As it’s Easter, we thought we’d focus on one of the most popular foods to consume at this time of year: Chocolate! Did you know that chocolate eggs first appeared at the court of Louis XIV in Versailles!? While there are many traditions worldwide at this time of year involving eggs, chocolate eggs at Easter has only really been around for the last 200 years or so, it all started in 1873 when Fry’s made Britain’s first Easter Egg, something that was improved on in 1875 by Cadbury who perfected the recipe so the eggs could be easily moulded into smoother shapes. Since then giving chocolate eggs at Easter has become incredibly popular – over 80,million are sold in the UK every year according to statistics!
With all that in mind and the assumption that you’ll be receiving large amounts of chocolate over the Easter weekend, you want to know a bit more about Britain’s favourite treat, if so, here’s some fun facts and our suggestions on how to get the very best out of your chocolate.
First things first, chocolate is made from cocoa beans and depending on where those beans are sourced will depend on the taste of the chocolate. The most popular places to source beans are Peru, Ecuador and the Ivory Coast and each one has its own distinct flavour, Ecuadorian beans will be more floral, while Peruvian beans are more delicate and those from the Ivory Coast have an earthy taste. This along with the recipe is how you can tell different brands of chocolate apart.
Generally speaking, chocolate comes in three varieties – milk, dark and white.
Milk Chocolate is probably the most popular variety of chocolate and is used in the majority of big brand bars. By law, in the UK milk chocolate has to have a minimum of 20% cocoa and milk solids blended with sugar.
For baking – use milk chocolate for muffins and cookies.
Dark Chocolate feels like a proper grown up treat! The percentage on the packet tells you how intense the flavour will be, the higher the percentage, the stronger the taste – it is much more bitter than milk chocolate and many dark chocolates are suitable for those with milk allergies and intolerances and those following a vegan diet.
For baking – add it to a chilli or use in a fudge cake or ganache.
White Chocolate doesn’t contain any cocoa solids, it is made with milk, sugar and cocoa butter which is where it gets its signature smooth and creamy taste. Out of all the chocolate varieties, this is the sweetest and because of the way it is made, it can be more difficult to bake with it, especially if you need to melt it – white chocolate does go very well with strawberries, raspberries and similar flavours, so why not have a go at muffins or cookies with it.
You might have noticed that there are bars of chocolate marketed in the baking sections of stores – this kind of chocolate is made with less cocoa butter than usual which helps when cooking with it, but it isn’t necessary to exclusively use this in your bakes.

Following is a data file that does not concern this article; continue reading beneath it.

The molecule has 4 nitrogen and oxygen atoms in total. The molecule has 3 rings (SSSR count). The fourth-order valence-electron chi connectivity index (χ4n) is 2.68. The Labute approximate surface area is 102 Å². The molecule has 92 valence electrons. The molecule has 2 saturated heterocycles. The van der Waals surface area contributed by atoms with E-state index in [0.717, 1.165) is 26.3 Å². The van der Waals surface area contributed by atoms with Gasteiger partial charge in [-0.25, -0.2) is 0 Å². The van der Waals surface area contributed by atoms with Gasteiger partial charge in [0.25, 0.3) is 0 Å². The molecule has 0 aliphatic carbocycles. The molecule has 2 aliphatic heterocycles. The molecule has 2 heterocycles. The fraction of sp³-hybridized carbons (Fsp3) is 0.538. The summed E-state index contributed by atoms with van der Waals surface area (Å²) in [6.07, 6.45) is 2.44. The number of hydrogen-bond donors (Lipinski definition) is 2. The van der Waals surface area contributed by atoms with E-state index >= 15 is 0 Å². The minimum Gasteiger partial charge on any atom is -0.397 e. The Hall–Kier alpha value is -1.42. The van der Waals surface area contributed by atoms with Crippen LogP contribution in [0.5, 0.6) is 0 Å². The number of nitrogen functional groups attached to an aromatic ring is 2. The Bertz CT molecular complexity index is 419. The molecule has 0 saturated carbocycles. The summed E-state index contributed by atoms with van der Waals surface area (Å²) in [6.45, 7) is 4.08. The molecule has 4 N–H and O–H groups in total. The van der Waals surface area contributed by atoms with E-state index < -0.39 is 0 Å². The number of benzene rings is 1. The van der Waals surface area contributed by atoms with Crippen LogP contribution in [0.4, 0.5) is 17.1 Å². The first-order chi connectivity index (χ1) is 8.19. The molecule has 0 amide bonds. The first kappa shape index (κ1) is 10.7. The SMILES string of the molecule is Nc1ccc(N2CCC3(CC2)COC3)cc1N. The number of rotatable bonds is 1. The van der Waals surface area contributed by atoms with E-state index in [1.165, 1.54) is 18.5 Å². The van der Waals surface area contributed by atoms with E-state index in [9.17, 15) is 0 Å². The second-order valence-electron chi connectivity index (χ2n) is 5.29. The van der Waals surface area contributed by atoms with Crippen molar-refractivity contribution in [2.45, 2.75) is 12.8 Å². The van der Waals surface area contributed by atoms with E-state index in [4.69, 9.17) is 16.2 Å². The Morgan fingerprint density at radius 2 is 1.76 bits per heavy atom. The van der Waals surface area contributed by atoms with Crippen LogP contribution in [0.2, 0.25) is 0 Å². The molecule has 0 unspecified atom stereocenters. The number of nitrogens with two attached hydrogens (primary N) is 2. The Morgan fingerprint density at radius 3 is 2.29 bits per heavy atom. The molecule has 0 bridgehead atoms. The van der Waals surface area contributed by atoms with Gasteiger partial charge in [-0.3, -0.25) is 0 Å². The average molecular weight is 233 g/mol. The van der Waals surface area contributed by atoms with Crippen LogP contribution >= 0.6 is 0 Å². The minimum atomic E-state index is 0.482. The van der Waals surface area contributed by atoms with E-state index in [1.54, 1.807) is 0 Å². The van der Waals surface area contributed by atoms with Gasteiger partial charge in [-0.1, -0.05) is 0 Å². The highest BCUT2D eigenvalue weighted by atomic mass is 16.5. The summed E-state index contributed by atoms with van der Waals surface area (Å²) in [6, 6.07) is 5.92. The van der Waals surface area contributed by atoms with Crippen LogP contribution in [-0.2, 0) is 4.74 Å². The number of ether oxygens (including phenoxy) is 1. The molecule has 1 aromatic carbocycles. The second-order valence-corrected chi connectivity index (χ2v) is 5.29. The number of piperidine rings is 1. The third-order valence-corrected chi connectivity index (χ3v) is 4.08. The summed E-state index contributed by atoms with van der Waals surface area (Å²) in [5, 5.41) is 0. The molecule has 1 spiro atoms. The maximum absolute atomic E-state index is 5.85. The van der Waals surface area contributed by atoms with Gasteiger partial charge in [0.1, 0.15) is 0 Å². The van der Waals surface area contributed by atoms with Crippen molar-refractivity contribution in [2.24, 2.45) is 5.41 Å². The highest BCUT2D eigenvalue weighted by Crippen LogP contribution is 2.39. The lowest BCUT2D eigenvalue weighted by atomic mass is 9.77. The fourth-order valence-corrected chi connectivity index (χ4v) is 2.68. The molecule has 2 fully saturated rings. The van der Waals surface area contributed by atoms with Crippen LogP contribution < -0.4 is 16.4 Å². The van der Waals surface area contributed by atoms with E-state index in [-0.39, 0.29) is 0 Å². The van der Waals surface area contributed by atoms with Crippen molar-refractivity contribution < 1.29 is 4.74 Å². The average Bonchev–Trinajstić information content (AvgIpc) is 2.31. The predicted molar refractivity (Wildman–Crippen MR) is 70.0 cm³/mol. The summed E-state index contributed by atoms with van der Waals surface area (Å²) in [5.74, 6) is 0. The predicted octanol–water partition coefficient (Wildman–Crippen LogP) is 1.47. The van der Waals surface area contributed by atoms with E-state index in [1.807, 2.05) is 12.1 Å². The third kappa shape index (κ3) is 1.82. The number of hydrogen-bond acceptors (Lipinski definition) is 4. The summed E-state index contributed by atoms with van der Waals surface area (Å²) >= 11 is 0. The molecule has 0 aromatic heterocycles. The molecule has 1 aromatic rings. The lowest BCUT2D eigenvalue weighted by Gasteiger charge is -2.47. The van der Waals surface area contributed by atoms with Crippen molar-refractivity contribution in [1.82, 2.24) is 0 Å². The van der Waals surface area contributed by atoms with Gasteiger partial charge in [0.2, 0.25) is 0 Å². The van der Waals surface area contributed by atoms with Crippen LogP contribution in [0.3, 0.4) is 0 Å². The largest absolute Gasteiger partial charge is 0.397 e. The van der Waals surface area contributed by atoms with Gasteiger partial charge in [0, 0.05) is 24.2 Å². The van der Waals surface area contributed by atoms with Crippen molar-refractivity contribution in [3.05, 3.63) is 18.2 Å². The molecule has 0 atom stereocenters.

Now you know the basics – here are some chocolate facts
- Don’t refrigerate!
You might be tempted to put your chocolate in the fridge – don’t! Chocolate is sensitive to heat, so you need to make sure to store it properly – if it gets too hot or too cold too quickly, it goes grainy! Chocolate is best kept at room temperature and if you’re baking – make sure to follow the instructions to the letter if it requires chilling or melting so you don’t damage the taste!
- Always melt over hot water
While we’re talking about baking with chocolate, you might think sticking it in the microwave is the easiest way to melt down chunks or chips – don’t do it! Chocolate needs to be melted slowly and the best way to do that is in a bowl over boiling water on the hob. If you’re cooking with kids or you don’t fancy standing at the stove, you can put it in the microwave, but make sure to heat in short bursts and to stir between each one otherwise it will burn!
- Be careful if adding water
If you add water to melted chocolate, it will start to separate and no one wants that but if you need to add some water, make sure to do it before it melts.
- It is actually possible to eat chocolate for every meal…
While we don’t recommend it, it is possible to include chocolate in a wide variety of dishes. You can grate it and sprinkle over your porridge or toss with nuts or popcorn, cocoa powder can be used as a rub for meat, while a square of dark chocolate works wonders in stews and chillis.
If you’re a chocoholic or reading this has your sweet tooth screaming at you, why not stock up on some chocolate with a Dorset twist? Dorset is home to a host of amazing chocolatiers sourcing the very best cocoa beans and coming up with amazing creations including dairy free and vegan options!
Head to our chocolate section to find out more!